Almost Lost

By all accounts, Ball worked arduously, juggling teaching during day and the chaulmoogra problem during every moment of her free time. In less than a year, she had found a way to create a water-soluble solution of the oil’s active compounds that could be safely injected, with minimal side effects.

Unfortunately, Ball didn’t get a chance to publish her findings. Sometime after her discovery, she became ill. In the fall of 1916, she returned home to Seattle, where she died on December 31,1916, at the age of 24. A 1917 newspaper article in the Honolulu Pacific Commercial Advertiser states, “While instructing her class in September 1916, Miss Ball suffered from chlorine poisoning.” At the time, ventilation hoods were not mandatory in laboratories.

After her death, college president Arthur L. Dean continued her work, and soon the chaulmoogra injections were in demand and being shopped all over the world to treat Hansen’s disease. The injections became the most reliable way to help keep the disease under control until new drugs came available in the 1940s.

However, Dean never credited Ball for the initial discovery. Her name might have been completely lost to history except for a brief mention in a 1922 medical journal, in which Hollmann makes it plain that Ball created the chaulmoogra solution, referring to it as the “Ball Method.” (See pictures of the hidden women of the U.S. space race.)

Within the last 20 years, though, Ball has received her long-overdue recognition. In 2000, the University of Hawaii placed a dedication plaque to Ball underneath its only chaulmoogra tree, and Lt. Governor Mazie Hirono declared February 29 Alice Ball Day. In 2007, the university Board of Regents posthumously presented her with its Medal of Distinction. And just last year, Wermager endowed the Alice Augusta Ball Scholarship for University of Hawaii, Manoa students majoring in chemistry, biochemistry, biology, or microbiology who “typify the characteristics that Ball displayed in her studies and research.”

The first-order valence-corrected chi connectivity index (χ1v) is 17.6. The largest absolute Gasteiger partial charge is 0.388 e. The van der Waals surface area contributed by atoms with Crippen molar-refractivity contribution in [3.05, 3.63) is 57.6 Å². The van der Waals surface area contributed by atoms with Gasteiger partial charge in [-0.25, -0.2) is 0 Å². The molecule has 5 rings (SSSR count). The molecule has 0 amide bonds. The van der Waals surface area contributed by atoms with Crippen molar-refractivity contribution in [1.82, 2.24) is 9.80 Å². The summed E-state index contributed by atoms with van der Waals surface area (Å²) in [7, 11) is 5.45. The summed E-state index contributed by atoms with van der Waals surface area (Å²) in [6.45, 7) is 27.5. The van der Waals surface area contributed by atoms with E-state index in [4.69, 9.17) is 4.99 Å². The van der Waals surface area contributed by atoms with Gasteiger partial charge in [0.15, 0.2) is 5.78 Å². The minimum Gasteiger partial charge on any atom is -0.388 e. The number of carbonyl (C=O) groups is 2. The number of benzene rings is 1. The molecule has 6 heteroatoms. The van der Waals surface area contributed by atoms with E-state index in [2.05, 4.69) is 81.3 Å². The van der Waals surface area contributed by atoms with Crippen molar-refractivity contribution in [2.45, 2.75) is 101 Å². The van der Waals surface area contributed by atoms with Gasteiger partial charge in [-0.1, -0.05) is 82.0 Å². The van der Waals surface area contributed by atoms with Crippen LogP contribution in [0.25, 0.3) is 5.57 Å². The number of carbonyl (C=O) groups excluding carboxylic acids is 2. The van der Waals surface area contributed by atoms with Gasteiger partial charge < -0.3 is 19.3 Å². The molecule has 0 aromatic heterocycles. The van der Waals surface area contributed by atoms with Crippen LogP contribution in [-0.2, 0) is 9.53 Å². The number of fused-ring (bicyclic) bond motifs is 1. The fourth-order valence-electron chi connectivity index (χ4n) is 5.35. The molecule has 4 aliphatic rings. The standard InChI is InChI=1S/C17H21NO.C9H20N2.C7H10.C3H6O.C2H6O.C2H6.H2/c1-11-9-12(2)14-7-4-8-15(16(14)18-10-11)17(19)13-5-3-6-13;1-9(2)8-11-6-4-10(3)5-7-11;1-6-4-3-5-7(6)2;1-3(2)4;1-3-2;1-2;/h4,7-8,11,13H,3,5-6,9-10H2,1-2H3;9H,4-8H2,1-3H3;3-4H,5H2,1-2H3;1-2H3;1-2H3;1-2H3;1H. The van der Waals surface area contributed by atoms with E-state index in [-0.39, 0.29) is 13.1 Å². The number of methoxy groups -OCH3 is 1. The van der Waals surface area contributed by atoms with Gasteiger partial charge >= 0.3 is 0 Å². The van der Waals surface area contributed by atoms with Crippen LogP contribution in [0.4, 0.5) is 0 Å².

From Treatment to Prevention

Today, Hansen’s disease is completely curable with a course of multiple drug therapy using three antibiotics, in addition to other medicines to prevent complications.

But the public still has misconceptions about Hansen’s disease, says Harnisch, that he and his staff at Harborview must help patients to overcome.

“Some people still have this Biblical image of Hansen’s disease and the stigma associated with it. They might be used to people being taken away or isolated,” Harnisch says. “So we counsel them not to worry, that it’s okay to touch people, to have children, to kiss people. About 95 percent of the world population is actually resistant to the bacteria, so it takes really close contact for a long period of time to get the disease.”

Ultimately, preventing Hansen’s disease involves a vaccine.

“There have been many attempts at vaccines over the years that have failed, but at the moment there is a vaccine in phase 1 trials in Brazil by a local biotech company, and it looks promising,” Harnisch says.